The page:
And of course they love to ride on the Merry-Go-Round which has become a permanent fixture in Stockport town centre, or at least it has been there every Saturday afternoon that I have visited. Oliver behaves perfectly. Lucy insists on trying to stand up (depsite being strapped in), thus requiring the proprieter to come over and implore her to sit down, repeatedly. They only get one ride each. Well, maybe two. Hell, go on, one more. What can I say, I'm a pushover.

Wedding Photographer

We have booked our wedding photographer, Jason Lock. His wedding site is here.

He the husband of a local Mum that Hayley knows through playgroups. We spoke to several local photographers and looked at their work. They were all good, but after meeting Jason there was only one choice. His work and his enthusiasm for it shone through. And although I've only met him once I'm already convinced he's a thoroughly good bloke to boot!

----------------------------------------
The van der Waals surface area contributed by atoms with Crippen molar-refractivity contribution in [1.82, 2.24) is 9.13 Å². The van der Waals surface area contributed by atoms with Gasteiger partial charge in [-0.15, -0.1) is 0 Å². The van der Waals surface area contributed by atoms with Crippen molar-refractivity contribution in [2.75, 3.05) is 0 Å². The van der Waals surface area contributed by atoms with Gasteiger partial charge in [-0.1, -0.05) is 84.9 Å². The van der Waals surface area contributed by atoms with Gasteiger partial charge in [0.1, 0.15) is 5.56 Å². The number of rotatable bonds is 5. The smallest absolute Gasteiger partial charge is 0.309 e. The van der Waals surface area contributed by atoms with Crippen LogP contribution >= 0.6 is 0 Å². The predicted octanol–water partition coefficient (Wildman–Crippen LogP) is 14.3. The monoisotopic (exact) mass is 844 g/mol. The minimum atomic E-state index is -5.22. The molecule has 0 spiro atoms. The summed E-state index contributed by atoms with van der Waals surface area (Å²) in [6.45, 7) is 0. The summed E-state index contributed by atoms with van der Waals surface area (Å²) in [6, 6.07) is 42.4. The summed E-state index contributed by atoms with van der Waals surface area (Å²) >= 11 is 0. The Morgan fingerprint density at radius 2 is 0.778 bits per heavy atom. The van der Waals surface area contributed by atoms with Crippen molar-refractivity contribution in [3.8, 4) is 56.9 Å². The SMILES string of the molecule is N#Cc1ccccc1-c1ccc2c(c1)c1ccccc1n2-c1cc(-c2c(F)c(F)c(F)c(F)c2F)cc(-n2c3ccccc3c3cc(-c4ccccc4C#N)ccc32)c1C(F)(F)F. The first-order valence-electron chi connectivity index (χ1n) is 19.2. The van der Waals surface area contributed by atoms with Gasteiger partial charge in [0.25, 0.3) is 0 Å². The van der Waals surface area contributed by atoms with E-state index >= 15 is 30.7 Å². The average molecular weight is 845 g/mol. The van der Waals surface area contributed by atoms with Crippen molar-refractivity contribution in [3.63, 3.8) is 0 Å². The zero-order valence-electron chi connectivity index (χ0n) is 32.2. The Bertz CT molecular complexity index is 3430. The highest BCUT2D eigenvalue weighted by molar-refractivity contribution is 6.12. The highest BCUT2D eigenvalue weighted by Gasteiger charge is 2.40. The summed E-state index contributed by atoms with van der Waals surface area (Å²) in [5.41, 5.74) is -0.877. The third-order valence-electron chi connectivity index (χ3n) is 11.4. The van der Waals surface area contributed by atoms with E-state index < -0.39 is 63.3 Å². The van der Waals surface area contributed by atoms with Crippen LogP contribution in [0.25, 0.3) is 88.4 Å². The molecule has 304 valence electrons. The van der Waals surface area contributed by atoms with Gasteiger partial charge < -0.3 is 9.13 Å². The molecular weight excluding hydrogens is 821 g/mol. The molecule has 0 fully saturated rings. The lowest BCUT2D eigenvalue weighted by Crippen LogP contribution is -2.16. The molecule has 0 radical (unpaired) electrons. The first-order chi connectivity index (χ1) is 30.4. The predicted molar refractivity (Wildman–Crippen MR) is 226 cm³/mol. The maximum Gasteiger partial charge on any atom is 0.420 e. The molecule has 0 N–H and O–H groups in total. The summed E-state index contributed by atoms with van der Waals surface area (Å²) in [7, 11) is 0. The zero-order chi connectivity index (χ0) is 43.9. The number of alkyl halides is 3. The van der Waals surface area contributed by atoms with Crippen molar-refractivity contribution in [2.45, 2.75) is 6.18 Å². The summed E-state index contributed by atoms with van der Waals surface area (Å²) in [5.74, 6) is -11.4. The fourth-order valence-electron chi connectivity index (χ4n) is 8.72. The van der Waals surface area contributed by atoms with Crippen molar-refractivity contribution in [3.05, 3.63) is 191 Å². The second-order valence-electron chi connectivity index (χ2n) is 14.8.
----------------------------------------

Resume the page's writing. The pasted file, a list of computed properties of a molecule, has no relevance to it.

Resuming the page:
Wedding photography is necessarily no small outlay, so I'm delighted to have found someone who we are really excited to have as part of the day.

Sunday, February 08, 2009


When Oliver was born a friend and fellow musician commented that his initials, OST, are used to denote "original sound track", something that had never occurred to us before naming him. But given my love of music-making I kind of like it.

For a long time now Oliver has been requesting his choice of music when out and about in the car, but as his tastes evolve it becomes more and more possible to listen to something we will both enjoy.

The track listing below is from a CD I burned for him last week, made up of songs with relevance to the little man. Some are songs I know he likes, some are my guess at what he might like, some are there because Hayley likes them and can enthuse about them to him to enlist his support and others are included just because they remind me of the little man.